One limitation of buying I Bonds is the annual purchase limit. Each person can buy a maximum of $10,000 per calendar year as the primary owner. See How to Buy I Bonds: Soup to Nuts.
If you see I Bonds as an investment, it’s true you can’t dump $500,000 into I Bonds in one shot. However, if you see I Bonds as another account, the $10,000/person limit is higher than the annual contribution limit for an IRA. You never hear people say you shouldn’t bother contributing to an IRA because the limit is only $6,000 or $7,000 per year. People go to great lengths to contribute to their IRA with a backdoor Roth.
In addition, if you have a trust, you can buy another $10,000 per year under the name of the trust. A lawyer created a revocable living trust for us back in 2018. It was surprisingly easy when I opened an account for the trust at TreasuryDirect last month. It took only 15 minutes to open a new trust account and buy another $10,000 of I Bonds.
TreasuryDirect has instructions for opening an entity account. A trust account is one type of entity accounts (the other types include corporation, LLC, partnership, and sole proprietorship). The instructions look complicated but it’s not that bad if you read closely. The most tricky part is the name for the trust account. For a revocable living trust, they want the registration to include both the trustee and the grantor even if the names are the same.
My wife and I have a joint trust. We are both trustees and grantors. So the name of our registration becomes:
Person A or Person B, Trustees, [Name of the Trust] U/A with Person A and Person B dated [Month Date, Year]
The instructions include a list of approved abbreviations. “U/A” stands for Under Agreement. They allow 150 characters in the registration. Although the registration looks long and redundant, it fits within 150 characters.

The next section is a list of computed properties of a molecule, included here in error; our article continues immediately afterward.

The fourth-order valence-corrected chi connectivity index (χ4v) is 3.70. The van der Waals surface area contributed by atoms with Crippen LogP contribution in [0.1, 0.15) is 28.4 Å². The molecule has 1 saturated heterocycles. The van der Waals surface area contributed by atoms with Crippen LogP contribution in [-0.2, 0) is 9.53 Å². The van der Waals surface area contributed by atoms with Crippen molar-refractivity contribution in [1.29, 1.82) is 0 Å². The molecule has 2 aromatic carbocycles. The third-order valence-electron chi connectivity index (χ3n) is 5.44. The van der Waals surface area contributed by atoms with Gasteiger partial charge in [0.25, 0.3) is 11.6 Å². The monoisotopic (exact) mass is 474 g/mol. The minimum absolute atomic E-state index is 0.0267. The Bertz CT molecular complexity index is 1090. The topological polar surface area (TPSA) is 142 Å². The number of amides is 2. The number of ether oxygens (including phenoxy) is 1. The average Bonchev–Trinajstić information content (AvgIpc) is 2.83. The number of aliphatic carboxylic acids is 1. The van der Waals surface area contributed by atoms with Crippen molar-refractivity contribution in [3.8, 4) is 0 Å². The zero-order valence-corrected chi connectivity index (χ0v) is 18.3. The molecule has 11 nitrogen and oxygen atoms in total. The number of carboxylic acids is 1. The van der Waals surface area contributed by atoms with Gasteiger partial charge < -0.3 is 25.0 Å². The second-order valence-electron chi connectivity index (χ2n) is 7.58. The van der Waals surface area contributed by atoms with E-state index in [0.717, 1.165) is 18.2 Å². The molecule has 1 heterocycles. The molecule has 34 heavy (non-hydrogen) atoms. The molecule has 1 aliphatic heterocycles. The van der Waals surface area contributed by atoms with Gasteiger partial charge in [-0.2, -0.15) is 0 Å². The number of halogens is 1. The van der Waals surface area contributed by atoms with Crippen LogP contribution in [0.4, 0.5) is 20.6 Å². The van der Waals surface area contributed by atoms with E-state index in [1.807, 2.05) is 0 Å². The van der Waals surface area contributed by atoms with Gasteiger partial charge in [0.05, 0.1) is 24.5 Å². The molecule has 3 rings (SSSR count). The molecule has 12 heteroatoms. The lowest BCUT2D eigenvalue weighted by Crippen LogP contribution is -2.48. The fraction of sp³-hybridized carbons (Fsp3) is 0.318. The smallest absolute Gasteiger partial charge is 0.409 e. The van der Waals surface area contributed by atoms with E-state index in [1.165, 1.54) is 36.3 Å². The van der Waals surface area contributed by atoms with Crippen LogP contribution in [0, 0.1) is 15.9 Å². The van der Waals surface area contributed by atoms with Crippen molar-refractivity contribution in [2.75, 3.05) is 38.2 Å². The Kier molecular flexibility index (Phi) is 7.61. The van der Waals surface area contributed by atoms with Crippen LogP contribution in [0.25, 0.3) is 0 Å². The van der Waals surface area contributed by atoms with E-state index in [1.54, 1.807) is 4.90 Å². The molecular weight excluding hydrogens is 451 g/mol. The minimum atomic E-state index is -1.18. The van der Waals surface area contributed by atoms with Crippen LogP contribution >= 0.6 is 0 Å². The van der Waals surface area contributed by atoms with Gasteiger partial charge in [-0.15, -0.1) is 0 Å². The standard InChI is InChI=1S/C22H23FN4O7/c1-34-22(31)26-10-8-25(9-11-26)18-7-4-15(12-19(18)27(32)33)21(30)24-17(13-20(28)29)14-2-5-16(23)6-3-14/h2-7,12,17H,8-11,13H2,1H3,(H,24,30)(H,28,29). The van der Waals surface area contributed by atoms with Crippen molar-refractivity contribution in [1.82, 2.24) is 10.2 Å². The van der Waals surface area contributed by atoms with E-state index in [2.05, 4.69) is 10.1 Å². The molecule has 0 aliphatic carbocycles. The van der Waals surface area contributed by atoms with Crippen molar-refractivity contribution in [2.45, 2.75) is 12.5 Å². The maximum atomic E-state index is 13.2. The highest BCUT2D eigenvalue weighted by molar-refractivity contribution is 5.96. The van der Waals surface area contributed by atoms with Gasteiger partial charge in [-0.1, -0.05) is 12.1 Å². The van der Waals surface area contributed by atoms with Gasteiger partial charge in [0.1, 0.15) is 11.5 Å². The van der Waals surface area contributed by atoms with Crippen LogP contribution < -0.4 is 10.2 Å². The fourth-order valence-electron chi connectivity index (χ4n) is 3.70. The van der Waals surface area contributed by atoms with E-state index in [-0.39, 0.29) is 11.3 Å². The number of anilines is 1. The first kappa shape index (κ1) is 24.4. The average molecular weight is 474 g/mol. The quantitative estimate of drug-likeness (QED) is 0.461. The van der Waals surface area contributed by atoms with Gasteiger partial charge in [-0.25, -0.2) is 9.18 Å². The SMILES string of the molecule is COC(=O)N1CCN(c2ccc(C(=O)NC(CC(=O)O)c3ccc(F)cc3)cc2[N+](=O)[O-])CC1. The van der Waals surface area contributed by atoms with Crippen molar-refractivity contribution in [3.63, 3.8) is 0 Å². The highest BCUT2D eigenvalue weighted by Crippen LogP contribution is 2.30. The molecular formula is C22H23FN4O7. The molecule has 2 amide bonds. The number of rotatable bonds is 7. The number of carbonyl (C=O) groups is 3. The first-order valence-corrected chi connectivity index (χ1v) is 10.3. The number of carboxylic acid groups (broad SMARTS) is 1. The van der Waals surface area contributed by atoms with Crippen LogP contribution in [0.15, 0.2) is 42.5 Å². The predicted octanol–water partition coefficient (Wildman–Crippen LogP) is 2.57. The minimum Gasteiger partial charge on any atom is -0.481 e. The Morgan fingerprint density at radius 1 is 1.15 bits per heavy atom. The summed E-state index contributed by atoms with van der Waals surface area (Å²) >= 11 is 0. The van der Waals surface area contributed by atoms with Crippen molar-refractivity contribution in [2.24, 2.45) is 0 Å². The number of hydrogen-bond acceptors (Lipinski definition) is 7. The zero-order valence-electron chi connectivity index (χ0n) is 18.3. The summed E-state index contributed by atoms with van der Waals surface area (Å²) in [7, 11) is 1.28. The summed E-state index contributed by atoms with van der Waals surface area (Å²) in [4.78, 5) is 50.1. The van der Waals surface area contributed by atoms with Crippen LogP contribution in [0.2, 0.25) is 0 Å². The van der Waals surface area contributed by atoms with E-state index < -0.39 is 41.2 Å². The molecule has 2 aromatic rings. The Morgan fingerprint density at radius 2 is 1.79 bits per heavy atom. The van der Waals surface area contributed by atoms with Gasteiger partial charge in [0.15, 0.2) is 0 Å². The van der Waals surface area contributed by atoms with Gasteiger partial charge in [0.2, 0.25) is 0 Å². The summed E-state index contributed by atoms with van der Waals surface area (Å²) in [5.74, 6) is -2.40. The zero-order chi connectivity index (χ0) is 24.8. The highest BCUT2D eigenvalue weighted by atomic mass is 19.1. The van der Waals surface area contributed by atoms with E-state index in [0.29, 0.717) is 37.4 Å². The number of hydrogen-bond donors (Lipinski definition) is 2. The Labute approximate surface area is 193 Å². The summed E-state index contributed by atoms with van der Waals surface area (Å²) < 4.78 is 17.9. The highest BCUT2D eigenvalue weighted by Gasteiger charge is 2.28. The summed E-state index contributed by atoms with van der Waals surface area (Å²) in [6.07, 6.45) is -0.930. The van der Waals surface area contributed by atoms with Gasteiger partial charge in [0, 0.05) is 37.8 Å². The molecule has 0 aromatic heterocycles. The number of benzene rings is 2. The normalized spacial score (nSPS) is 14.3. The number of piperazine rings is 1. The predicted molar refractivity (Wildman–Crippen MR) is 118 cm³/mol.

A revocable living trust typically uses the grantor’s Social Security Number as its Tax ID. The trust account at TreasuryDirect can still use the grantor’s Social Security Number even though the grantor also has a personal account with TreasuryDirect under the same Social Security Number.
The trustee acts as the manager of the trust account. TreasuryDirect wants an email address for sending one-time passwords and notifications. You can use the same email address if you also have a personal account at TreasuryDirect.
The new trust account needs a linked bank account. The bank account doesn’t have to be under the name of the trust. It can be the same personal bank account linked to the grantor’s personal account at TreasuryDirect.
Between the personal account and the trust account, the Tax ID, the email address, and the linked bank account can all be the same. The account number and the account type are different.
TreasuryDirect doesn’t do any random deposits to verify the bank account. You can enter an order to buy as soon as you create the trust account. Make sure you give the correct bank account. If the debit bounces, your account will be locked and it’ll take effort to unlock it.
We have one joint trust because we live in a community property state. It’s not uncommon for a couple to have separate trusts. If you have two trusts, you can open a separate account for each trust and buy another $10,000 of I Bonds every year in each account.
Create Trust by Software
If you don’t have a trust and you don’t otherwise need one, you can still create a trust just to buy more I Bonds. It may not be worth it if you have to go to a lawyer but if you make it really simple, you can do it with software. See Create a Simple Revocable Living Trust with Software for I Bonds.
Keep Them Separate
A trust can’t be the beneficiary or the second owner on I Bonds. The beneficiary or the second owner has to be a person (see the previous post I Bonds Beneficiary vs Second Owner in TreasuryDirect).
Although there’s a way to transfer existing bonds held in a personal account to a trust account, which can’t be done online anyway, TreasuryDirect doesn’t like it. So if you’re buying in both accounts, you should just keep your personal account and your trust account separate. Designate a second owner or a beneficiary on the bonds in your personal account and grant the necessary rights. See the previous post How To Grant Transact Right on I Bonds to the Second Owner.
Say No To Management Fees
If you are paying an advisor a percentage of your assets, you are paying 5-10x too much. Learn how to find an independent advisor, pay for advice, and only the advice.